Documento - Turquía: Tres muertos en un ataque contra la libertad de expresión y de religión


AMNESTY INTERNATIONAL


Public Statement


AI Index: EUR 44/006/2007 (Public)

News Service No: 078

20 April 2007


Turkey: Three dead in attack on freedom of expression and religion



Amnesty International deplores the violent killings on 18 April of two Turkish nationals and a German at the Zirve Christian publishing house in Malatya. The three reportedly had their hands and feet bound together and their throats cut. They were all believed to be staff at the publishing house.


In recent months, staff at the Zirve publishing house had allegedly been receiving death threats from groups accusing them of missionary activities. The publishing house had also been the target of protests by nationalists groups in the past.


Amnesty International considers this brutal attack as an assault on the principles of freedom of religion and expression. It comes in a climate of growing intolerance in Turkey created and compounded by ongoing restrictions in law and practice on freedom of expression amongst journalists, human rights defenders and others attempting to engage in critical debate. The organization recalls the statement of the former Secretary General of the United Nations, Kofi Annan, marking the International Day for Tolerance 2006, in which he said:


“…individuals and entire communities are being targeted for brutality and violence, simply because of their ethnic, religious, national or other identity. Such threats, whether large-scale genocide or the indignities of day-to-day bigotry, should trouble all of us. We must each strive to uphold the principles of tolerance, pluralism, mutual respect and peaceful coexistence. We must always be ready to correct stereotypes and distorted images, and to speak up for victims of discrimination.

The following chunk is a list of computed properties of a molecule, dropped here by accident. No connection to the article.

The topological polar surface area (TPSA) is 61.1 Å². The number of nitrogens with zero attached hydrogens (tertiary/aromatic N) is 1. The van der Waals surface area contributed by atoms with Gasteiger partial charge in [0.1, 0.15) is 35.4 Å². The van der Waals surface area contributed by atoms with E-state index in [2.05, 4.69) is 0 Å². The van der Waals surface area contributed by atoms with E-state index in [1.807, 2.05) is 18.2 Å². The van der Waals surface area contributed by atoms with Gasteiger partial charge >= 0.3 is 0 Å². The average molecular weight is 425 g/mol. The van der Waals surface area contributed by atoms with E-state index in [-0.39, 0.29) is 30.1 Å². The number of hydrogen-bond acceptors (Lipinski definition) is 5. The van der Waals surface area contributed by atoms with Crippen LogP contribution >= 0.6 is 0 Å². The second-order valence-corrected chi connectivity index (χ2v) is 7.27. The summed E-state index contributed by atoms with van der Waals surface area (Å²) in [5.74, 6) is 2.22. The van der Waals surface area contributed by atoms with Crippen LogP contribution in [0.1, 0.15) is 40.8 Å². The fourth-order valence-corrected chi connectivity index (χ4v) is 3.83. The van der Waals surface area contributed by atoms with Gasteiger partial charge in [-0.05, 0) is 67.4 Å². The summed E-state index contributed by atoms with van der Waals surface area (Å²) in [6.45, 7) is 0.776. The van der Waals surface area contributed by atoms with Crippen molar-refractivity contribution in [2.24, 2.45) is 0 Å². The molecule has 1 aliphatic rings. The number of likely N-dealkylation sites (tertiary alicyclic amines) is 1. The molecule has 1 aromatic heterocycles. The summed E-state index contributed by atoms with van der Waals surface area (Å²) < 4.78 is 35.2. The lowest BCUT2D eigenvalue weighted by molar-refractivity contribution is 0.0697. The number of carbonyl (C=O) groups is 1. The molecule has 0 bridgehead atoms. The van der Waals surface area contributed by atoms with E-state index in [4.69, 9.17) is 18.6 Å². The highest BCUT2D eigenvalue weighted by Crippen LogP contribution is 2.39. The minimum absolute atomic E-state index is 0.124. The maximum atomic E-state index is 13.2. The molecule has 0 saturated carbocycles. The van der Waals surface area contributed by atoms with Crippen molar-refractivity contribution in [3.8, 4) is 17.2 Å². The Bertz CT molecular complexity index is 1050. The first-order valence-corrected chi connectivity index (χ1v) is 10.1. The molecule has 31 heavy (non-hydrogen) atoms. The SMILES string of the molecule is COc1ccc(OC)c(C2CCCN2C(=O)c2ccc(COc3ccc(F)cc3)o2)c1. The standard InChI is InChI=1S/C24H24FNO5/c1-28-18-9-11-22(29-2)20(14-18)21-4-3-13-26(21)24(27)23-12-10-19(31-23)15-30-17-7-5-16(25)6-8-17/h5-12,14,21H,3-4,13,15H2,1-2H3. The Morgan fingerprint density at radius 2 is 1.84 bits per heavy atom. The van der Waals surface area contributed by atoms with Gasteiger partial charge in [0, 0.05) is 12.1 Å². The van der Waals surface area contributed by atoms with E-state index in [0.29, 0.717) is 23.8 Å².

“Combating intolerance is in part a matter of legal protection. The right to freedom of religion -- and to freedom from discrimination based on religion -- has long been enshrined in international law, and incorporated into the domestic law of many countries.


“But the law is only a starting point. Any strategy to build understanding must depend heavily on education –- about different religions, traditions and cultures –- so that myths and distortions can be seen for what they are. We must also create opportunities for young people, offering them a credible alternative to the siren song of hate and extremism. And we must work to prevent the media from being used to spread hatred, or inflict humiliation, while safeguarding freedom of expression.


“In all of this, there is a crucial need for leadership by public figures and institutions.”


Amnesty International notes the condemnation by the Turkish authorities of these killings, but nevertheless remains concerned that the attack reveals a pattern of deadly intolerance in Turkey. In this regard, the organization recalls the killings of Andrea Santoro, a Catholic priest, in Trabzon in February 2006 and Hrant Dink, a Turkish-Armenian journalist, in Istanbul in January 2007.


Accordingly it urges the Turkish authorities to condemn all forms of intolerance and discrimination and uphold the rights to freedom of expression and religion enshrined in the European Convention for the Protection of Human Rights and Fundamental Freedoms and the International Covenant on Civil and Political Rights, to both of which Turkey is a state party.


Amnesty International also urges the Turkish authorities to ensure that these most recent killings are promptly, independently and effectively investigated, and that all suspected perpetrators are brought to justice.









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